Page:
Cause and Effect in a Quantum World

QuICS Special Seminar

Rob Spekkens (Perimeter Institute)
Thursday, December 6, 2018 - 10:00am
1116 Skinner Building, Department of Philosophy

Scientific explanation often requires one to make inferences about what
is unobservable based on what is observable.  An important example of
this pattern is to make inferences about causal mechanisms based on
observed correlations. In the context of quantum theory, the problem of
uncovering causal mechanisms is particularly vexing. One of the central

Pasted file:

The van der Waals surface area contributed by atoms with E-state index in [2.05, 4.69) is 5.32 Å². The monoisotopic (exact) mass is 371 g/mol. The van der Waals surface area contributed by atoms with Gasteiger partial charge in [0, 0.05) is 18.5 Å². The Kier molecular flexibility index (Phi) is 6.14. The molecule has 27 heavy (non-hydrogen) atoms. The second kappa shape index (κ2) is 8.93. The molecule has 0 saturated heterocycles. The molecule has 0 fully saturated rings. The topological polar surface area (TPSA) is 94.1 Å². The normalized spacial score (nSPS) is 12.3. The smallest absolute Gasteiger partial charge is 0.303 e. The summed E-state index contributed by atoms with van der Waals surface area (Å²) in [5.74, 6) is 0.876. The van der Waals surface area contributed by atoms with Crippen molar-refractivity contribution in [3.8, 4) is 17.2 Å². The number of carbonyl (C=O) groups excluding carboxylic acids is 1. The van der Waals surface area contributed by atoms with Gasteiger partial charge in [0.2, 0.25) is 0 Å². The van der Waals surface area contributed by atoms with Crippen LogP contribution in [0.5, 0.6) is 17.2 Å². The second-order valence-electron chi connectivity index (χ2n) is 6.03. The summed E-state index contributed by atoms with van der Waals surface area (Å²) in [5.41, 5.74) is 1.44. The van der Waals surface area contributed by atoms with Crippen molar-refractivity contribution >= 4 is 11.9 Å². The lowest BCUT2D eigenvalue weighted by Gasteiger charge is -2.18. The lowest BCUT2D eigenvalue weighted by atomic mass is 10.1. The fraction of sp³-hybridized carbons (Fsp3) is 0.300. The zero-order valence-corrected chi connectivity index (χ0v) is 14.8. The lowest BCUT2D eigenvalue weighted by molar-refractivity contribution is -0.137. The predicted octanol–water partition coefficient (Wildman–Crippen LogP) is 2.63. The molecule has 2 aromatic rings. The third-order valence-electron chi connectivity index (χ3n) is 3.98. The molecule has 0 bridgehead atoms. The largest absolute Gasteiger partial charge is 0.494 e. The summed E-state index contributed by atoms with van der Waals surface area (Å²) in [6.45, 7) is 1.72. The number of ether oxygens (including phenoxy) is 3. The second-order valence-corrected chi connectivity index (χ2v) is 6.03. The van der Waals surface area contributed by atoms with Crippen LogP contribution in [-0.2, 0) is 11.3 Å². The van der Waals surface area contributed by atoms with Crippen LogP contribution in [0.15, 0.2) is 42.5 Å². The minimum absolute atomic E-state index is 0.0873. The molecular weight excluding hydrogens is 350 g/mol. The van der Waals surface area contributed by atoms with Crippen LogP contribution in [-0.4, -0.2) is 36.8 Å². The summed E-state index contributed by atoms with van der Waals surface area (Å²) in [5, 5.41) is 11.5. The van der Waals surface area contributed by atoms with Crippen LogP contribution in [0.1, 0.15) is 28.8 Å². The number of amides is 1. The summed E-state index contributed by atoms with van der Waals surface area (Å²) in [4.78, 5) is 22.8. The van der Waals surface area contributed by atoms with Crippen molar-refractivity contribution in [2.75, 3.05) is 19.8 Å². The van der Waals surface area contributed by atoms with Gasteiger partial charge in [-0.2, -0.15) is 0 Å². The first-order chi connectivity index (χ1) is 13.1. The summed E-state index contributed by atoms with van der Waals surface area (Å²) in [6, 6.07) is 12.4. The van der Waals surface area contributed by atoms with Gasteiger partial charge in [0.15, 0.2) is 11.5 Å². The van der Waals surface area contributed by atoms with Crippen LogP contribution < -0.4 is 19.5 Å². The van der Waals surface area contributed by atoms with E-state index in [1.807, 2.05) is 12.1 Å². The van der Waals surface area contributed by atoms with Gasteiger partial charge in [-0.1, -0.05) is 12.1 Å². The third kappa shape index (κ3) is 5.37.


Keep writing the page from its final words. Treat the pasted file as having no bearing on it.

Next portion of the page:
results in the foundations of quantum theory, Bell's theorem, can be
understood as demonstrating that it is impossible to provide a causal
explanation of the correlations that are observed to arise for entangled
quantum systems without resorting to fine-tuning. Impossible, that is,
using the standard framework of causal models.  An intrinsically quantum
notion of a causal model, however, holds promise for achieving such an
explanation.  I will describe a bit about the research program that
seeks to develop a framework for such models.  In particular, I will
discuss one the foundational principles underlying this framework: an
intrinsically quantum counterpart to Reichenbach’s principle.